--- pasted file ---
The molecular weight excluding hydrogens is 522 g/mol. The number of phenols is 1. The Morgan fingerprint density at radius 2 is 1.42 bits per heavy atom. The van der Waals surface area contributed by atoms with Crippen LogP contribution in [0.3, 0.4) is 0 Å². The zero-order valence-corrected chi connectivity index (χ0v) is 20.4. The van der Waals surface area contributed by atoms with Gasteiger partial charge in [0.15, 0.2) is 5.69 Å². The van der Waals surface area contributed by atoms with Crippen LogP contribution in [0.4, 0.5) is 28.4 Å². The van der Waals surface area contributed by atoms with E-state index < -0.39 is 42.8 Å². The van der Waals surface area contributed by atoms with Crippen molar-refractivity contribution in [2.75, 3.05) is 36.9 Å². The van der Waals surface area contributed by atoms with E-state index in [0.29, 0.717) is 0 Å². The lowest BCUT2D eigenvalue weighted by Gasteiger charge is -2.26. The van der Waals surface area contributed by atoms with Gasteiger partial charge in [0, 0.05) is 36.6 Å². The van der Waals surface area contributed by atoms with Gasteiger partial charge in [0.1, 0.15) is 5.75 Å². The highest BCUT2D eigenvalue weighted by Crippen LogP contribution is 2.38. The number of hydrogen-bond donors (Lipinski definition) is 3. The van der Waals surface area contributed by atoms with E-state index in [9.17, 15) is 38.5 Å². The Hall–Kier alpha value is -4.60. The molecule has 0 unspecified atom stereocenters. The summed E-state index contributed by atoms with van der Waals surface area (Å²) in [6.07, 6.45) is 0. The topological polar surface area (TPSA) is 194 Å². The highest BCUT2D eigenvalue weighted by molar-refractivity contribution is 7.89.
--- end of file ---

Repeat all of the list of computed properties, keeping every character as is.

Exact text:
The molecular weight excluding hydrogens is 522 g/mol. The number of phenols is 1. The Morgan fingerprint density at radius 2 is 1.42 bits per heavy atom. The van der Waals surface area contributed by atoms with Crippen LogP contribution in [0.3, 0.4) is 0 Å². The zero-order valence-corrected chi connectivity index (χ0v) is 20.4. The van der Waals surface area contributed by atoms with Gasteiger partial charge in [0.15, 0.2) is 5.69 Å². The van der Waals surface area contributed by atoms with Crippen LogP contribution in [0.4, 0.5) is 28.4 Å². The van der Waals surface area contributed by atoms with E-state index < -0.39 is 42.8 Å². The van der Waals surface area contributed by atoms with Crippen molar-refractivity contribution in [2.75, 3.05) is 36.9 Å². The van der Waals surface area contributed by atoms with E-state index in [0.29, 0.717) is 0 Å². The lowest BCUT2D eigenvalue weighted by Gasteiger charge is -2.26. The van der Waals surface area contributed by atoms with Gasteiger partial charge in [0, 0.05) is 36.6 Å². The van der Waals surface area contributed by atoms with Gasteiger partial charge in [0.1, 0.15) is 5.75 Å². The highest BCUT2D eigenvalue weighted by Crippen LogP contribution is 2.38. The number of hydrogen-bond donors (Lipinski definition) is 3. The van der Waals surface area contributed by atoms with E-state index in [9.17, 15) is 38.5 Å². The Hall–Kier alpha value is -4.60. The molecule has 0 unspecified atom stereocenters. The summed E-state index contributed by atoms with van der Waals surface area (Å²) in [6.07, 6.45) is 0. The topological polar surface area (TPSA) is 194 Å². The highest BCUT2D eigenvalue weighted by molar-refractivity contribution is 7.89.